BitMicro rolls out 155 Gig solid-state flash drive
London - BitMicro introduced its new 3.5" Ultra320 SCSI solid-state drive using Flash memory. The ruggedized 155 GByte drive called the E-Disk made its debut at a military expo in London and can read/write data much more quickly than a traditional magnetic drive. Currently available to large corporations and governments, the new drive will not find its way to consumer hands anytime soon (unless you have truckloads of extra cash).
The drive is a drop-in replacement for a traditional hard-drive. Using the Ultra320 SCSI interface it can perform 12,500 operations per second at a 42 microsecond access time. In addition the drive uses approximately 10 to 20 times less electricity than a traditional hard-drive. Meantime between failure (MTBF) is an estimated 2,000,000 hours.
Solid-state drives with no moving parts have other obvious advantages over their traditional harddrive cousins. Without a spinning magnetic platter, flash drives can withstand extreme shock and temperature variations. This makes them great for fighter jets and reconnaissance planes, where pilots must execute 9G turns flying at 50,000+ feet above sea level. BitMicro's e new drive is rated for 1500 Gs of shock, -60 to +95 degrees Celsius and can operate at up to 120,000 feet Altitude.
While data can be read almost forever from flash memory, the same cannot be said for writing and erasing data. Currently, flash memory is good for 100,000 to 1,000,000 write/erase cycles. While this sounds scary, almost all flash-drives (including digital camera memory cards) employ some type of 'wear leveling' firmware. The firmware spreads out the writes across the whole drive, thereby increasing the life of the drive. In addition, most BitMicro drives employ a DRAM-cache that uses DRAM chips to buffer all the reads/writes, further limiting the write cycles to the flash.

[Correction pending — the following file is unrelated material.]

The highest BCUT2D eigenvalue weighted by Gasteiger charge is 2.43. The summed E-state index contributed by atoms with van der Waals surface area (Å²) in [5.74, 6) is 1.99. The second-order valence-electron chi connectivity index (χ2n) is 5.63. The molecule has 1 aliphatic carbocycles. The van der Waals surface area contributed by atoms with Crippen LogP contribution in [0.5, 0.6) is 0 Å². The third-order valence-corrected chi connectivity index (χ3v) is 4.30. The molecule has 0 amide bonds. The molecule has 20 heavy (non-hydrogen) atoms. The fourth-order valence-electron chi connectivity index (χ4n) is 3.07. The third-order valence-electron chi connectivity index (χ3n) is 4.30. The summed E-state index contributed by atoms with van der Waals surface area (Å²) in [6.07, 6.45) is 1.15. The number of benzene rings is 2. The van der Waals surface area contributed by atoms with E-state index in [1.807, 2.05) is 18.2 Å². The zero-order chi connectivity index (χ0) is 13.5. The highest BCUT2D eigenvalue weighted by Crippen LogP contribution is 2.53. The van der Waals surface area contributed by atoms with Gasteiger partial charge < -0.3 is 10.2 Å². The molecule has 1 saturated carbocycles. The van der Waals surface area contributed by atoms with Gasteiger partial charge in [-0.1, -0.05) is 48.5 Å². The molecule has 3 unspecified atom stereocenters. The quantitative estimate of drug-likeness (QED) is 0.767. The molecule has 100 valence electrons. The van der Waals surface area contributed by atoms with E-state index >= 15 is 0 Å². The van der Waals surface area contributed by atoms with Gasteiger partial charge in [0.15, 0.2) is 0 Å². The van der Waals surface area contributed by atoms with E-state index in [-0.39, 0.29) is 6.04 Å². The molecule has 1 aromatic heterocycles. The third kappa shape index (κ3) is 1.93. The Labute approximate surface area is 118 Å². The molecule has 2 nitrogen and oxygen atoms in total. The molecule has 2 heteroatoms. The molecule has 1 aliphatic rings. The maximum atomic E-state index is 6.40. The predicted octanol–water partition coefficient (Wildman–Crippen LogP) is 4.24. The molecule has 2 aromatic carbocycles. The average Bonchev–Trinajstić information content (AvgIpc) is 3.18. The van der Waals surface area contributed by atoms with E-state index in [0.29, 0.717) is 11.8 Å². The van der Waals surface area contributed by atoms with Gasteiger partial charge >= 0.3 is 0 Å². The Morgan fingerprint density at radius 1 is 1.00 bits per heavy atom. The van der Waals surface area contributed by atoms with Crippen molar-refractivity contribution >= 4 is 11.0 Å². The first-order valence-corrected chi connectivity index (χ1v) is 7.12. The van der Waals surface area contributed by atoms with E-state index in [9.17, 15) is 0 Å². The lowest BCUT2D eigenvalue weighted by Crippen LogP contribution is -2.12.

While hard-drives must reliably store data, military users sometimes have to do exactly the opposite - destroy the data. While this may seem easy, doing so in a secure and reliable way is the tricky part. Solid-state harddrives appear to be superior to magnetic drives and an initial format and rewrite can be done almost instantly. If that doesn't work, the traditional axe or hammer can be used as well.
We were not able to get a specific price for the 155 GByte E-Disk, but expect it to be very expensive. Previous BitMicro drives were priced between .50 cents to $1.50 per MByte, which would approach an estimated price of at least $77,500 for the new drive.